Absence of victims leaves holes in Juba hotel trial

2017-07-07 13:21


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Juba - Witnesses described looting and finding a dead body, but the trial of 12 soldiers accused of raping foreign aid workers in Juba proceeded on Thursday in the absence of the victims.

The chilling attack on a hotel compound during fierce fighting in the South Sudanese capital a year ago cast a spotlight on atrocities by government troops in the country's three-year civil war.

And the military trial, now in its sixth week, has highlighted the difficulty in bringing perpetrators to book.

First there were 22 suspects, then 13, now 12 as the accused were dismissed one after another for lack of evidence. Witnesses have only identified three of them.

They are charged with looting and raping at least five foreign aid workers and murdering prominent journalist John Gatluak during the attack on the Terrain compound.

Some admit to the first charge, while others say they were not even present.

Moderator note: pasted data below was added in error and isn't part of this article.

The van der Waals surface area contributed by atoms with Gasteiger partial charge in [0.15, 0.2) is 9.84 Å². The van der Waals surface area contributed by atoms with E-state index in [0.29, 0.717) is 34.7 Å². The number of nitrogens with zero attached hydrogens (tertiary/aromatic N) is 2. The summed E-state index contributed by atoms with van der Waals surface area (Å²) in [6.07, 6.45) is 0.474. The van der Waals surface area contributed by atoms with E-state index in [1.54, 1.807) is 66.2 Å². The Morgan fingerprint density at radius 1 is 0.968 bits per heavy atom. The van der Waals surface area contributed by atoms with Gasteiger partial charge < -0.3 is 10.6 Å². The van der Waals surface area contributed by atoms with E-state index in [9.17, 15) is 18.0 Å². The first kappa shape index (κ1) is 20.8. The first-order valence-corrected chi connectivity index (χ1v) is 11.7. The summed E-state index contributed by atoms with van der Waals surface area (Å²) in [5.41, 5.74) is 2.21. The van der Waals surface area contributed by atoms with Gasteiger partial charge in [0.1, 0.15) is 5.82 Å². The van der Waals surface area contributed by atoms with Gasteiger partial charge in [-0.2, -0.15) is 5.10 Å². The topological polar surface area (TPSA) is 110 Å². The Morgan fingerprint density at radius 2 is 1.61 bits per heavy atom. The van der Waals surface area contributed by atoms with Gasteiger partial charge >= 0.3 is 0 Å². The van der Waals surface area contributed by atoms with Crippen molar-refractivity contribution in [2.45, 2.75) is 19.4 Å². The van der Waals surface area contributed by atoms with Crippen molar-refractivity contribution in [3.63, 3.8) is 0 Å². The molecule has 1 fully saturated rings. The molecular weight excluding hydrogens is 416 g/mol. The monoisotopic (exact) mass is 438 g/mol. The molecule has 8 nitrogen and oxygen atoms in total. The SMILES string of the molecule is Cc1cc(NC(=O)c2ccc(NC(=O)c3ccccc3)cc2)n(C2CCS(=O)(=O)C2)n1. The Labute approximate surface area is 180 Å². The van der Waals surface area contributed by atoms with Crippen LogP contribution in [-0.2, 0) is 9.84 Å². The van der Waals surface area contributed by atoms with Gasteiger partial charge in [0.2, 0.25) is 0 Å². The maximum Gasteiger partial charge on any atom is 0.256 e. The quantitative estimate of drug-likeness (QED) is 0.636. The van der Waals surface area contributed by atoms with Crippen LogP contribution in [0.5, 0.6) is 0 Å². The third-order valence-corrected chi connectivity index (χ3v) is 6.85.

On Tuesday and Thursday, two Ugandan and two Kenyan witnesses who worked at the hotel described how soldiers entered the compound, asking if there were "rebels" inside, and proceeded to strip hotel rooms of money and mattresses.

One witness said they found a victim shot in the head - which is how Gatluak was said to be murdered during the attack.

But they cannot prove it was him, and on Tuesday the court rejected Gatluak's death certificate as evidence, saying the doctor who signed it had not even seen the body.

As for the rape charge, on Thursday presiding Judge Brigadier General Knight Brunney said the "presence of the victims is a legal requirement" for the judgement of the case.

"The absence of the victims in the court will mean no case," defence lawyer Peter Malual Deng told AFP.

During a previous hearing the court evaluated email testimony and medical records from the foreign victims - who have remained anonymous - but deemed these insufficient.

Co-judge Colonel Deng Mayiel demanded to see medical reports from the victims.

"We need the names of those who were raped ... we want to clean the image of the army because we are taken wrongly and there are negative allegations against government," said Mayiel.

The atrocities at the Terrain were documented in reports by the United Nations and Human Rights Watch.

During the attack the aid workers made multiple appeals for help from nearby UN peacekeepers, which were turned down, a UN special investigation found.

The trial continues on July 11.

Read more on:    south sudan  |  east africa

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